Breaking Down Status
66 Pages Posted: 3 Sep 2020 Last revised: 2 Nov 2020
Date Written: August 27, 2020
The law regulates some of society’s most significant relationships through status. Yet social and legal changes can diminish a status’s effectiveness or importance. The debates surrounding worker classification and nonmarital relationship recognition provide two pressing examples. By some estimates, over one quarter of all U.S. workers are part of the gig economy. If these gig workers are classified as employees, many rights will flow to them by virtue of that status; if they are instead classified as independent contractors, they get almost none of them. This binary approach exists in the family law context as well. Over 35 million adults are in committed nonmarital relationships marked by some combination of intimacy, property sharing, cohabitation, and joint childrearing. But the law will treat the overwhelming majority of them as single, meaning that unlike spouses, they will find themselves without legal protections and subsidies throughout the relationship and at its end. The problem in both contexts is lack of fit between status regimes and emerging social realities.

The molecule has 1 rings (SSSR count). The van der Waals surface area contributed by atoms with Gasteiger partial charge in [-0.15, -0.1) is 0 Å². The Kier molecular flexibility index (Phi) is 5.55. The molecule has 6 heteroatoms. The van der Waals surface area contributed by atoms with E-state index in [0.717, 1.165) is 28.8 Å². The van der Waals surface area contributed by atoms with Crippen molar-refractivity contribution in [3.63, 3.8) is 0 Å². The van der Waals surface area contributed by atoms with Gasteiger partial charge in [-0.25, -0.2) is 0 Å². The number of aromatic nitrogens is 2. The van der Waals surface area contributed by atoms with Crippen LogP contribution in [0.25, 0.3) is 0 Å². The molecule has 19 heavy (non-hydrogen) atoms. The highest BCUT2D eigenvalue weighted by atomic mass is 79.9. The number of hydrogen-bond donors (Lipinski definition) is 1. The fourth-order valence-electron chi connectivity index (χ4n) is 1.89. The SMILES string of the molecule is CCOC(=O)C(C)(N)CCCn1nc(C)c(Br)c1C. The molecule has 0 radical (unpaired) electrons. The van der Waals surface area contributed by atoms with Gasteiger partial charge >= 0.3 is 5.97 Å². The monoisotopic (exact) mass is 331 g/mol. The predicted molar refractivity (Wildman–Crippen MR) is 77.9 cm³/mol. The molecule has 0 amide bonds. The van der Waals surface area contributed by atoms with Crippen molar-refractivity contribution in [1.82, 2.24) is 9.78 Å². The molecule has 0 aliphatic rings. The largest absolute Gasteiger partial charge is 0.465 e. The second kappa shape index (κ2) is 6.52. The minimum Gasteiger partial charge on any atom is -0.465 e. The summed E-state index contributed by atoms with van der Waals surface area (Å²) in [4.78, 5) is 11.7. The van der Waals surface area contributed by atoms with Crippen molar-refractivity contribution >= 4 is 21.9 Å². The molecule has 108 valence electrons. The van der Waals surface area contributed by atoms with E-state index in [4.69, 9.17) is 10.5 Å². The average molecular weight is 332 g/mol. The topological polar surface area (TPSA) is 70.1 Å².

This Article investigates the persistence of status-based regulation through the lenses of employment and marriage. In doing so, it makes three contributions. First, it identifies the relevant features of status and the tradeoffs inherent in regulating through status. Second, it shows how these features have led to the failure of employment and marriage to regulate gig workers and nonmarital partners, and identifies institutional design questions to guide status-based reforms. Third, the Article argues that confronting these institutional design questions is inevitable because status-based regulation itself is inevitable—when it comes to regulating socially valuable relationships, there is really no other option.
Keywords: employment, marriage, independent contractor, cohabitation, nonmarriage, nonmarital relationships, status
Suggested Citation: Suggested Citation